PTSD is not a disorder

ReConnected Life

PTSD stands for post-traumatic stress disorder, but it’s not a disorder of the brain; the brain is doing what it is naturally supposed to do. What is at fault is the trauma, not the response to it.

A little while ago a member of the ReConnected Life Community asked if I knew of any handy resources explaining what PTSD was, and the impact it had on the person suffering – so that she could point a person towards it, instead of trying to explain for herself. I know there are lots of those resources out there, but it occurred to me, I’ve never actually written about PTSD, only indirectly. It is the focus of lesson 2 in my Taste of Recovery programme, but I haven’t written about it separately. So, I decided I should.

Post-traumatic stress disorder is not actually diagnosed until we've had symptoms for at least six months after the trauma. The initial symptoms, which are often very similar to the ongoing symptoms, will only be diagnosed as PTSD if we've had them for a sustained period of time. And there are a number of different criteria for whether or not we are afflicted with PTSD. It’s not easy to actually ‘get the diagnosis’ (assuming we want it) because (as I understand it, and was told by the rape counsellor) a psychiatrist needs to do the diagnosis, and we don't often have access to actual psychiatrists.

It was six years in before I was formally diagnosed, but I always knew that this was something that I was suffering from. And essentially, whether or not it's an official diagnosis of PTSD or not, when we are suffering with hypervigilance, with panic attacks and flashbacks, with sleeplessness, with nightmares, then very likely it is PTSD. (Obviously this is my lay person’s opinion only).

It is the job of the unconscious brain is to protect us.

It regulates our bodies, it knows that we need to breath every few seconds, it knows what to do with food when we eat it, it knows how to get the nutrients from that food, it knows how to keep hydrated and pull out all the water from the food. It knows to blink, things that our body does without us consciously thinking about. And this is what it does when it's trying to protect us from trauma as well.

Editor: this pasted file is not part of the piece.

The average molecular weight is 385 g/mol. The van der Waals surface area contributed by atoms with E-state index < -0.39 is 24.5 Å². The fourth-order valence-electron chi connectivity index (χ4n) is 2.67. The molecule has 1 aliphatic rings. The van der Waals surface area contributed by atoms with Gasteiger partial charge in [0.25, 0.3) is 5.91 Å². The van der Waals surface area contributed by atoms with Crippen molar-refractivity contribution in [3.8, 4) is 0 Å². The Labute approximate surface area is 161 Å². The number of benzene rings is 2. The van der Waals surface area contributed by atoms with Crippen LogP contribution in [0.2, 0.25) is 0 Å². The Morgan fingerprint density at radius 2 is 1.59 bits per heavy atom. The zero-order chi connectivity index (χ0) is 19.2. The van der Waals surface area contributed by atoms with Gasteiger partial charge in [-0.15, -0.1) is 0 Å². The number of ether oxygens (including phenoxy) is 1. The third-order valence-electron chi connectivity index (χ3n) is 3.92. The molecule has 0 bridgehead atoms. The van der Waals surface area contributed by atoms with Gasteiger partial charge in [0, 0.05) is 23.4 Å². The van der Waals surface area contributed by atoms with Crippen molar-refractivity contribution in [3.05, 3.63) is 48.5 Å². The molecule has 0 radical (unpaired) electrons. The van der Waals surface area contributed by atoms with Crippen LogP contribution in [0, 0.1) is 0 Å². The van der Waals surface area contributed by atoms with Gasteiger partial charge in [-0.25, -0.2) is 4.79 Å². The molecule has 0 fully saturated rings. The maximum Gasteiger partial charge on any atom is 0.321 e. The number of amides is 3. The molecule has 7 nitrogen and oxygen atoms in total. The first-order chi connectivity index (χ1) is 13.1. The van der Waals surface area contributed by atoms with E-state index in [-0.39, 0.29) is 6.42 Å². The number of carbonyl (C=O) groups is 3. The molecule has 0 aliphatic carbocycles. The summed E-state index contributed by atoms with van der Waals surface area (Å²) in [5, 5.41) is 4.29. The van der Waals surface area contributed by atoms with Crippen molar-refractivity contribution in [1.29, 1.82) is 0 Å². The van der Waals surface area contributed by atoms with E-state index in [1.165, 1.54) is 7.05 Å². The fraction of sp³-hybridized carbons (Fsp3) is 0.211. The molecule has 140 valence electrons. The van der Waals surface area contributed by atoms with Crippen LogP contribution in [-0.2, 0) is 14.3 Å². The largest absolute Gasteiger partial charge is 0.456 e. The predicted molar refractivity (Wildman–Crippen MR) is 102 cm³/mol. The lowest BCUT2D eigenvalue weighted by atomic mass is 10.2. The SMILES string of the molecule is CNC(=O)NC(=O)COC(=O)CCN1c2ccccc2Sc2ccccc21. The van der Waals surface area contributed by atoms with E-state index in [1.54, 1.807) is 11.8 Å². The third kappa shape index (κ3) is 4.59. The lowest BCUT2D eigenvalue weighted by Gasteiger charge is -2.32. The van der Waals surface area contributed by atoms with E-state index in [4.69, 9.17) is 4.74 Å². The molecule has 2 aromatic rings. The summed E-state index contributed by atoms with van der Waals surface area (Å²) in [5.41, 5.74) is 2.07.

And so, when we've been traumatised and we're in that state of terror, that sometimes just doesn't go away. It doesn't abate, and we stay in that state. That's because our brain is stuck in the animal state of looking out for what might be dangerous to us. It's doing its job of trying to protect us. It feels like it needs to work extra hard to protect us because it hadn't managed to stop the threat happening that happened.

The outcome of this is that we're always on edge with hypervigilance, looking around us, jumping out of our skin at the slightest unexpected noise; anxiety attacks or panic attacks, having flashbacks that are taking us back to what happened. That’s natural and normal, it’s our brain trying to protect us.

We also will start to avoid things when we're suffering from PTSD. Naturally, avoidance of a place or a thing that reminds us of the trauma is one of the criteria for PTSD. But we will just start to avoid things that we think might make us feel more anxious, that might make us feel more exhausted, that might mean that we need to be more alert and on edge. And so we start to make the choices that lead to us living a much narrower and smaller life.

We can also get very irritable and angry. And of course we just be very angry because of what's happened to us. We can be angry at the injustice in the world and very angry at the unfairness of having been a good person and having bad things happen to us.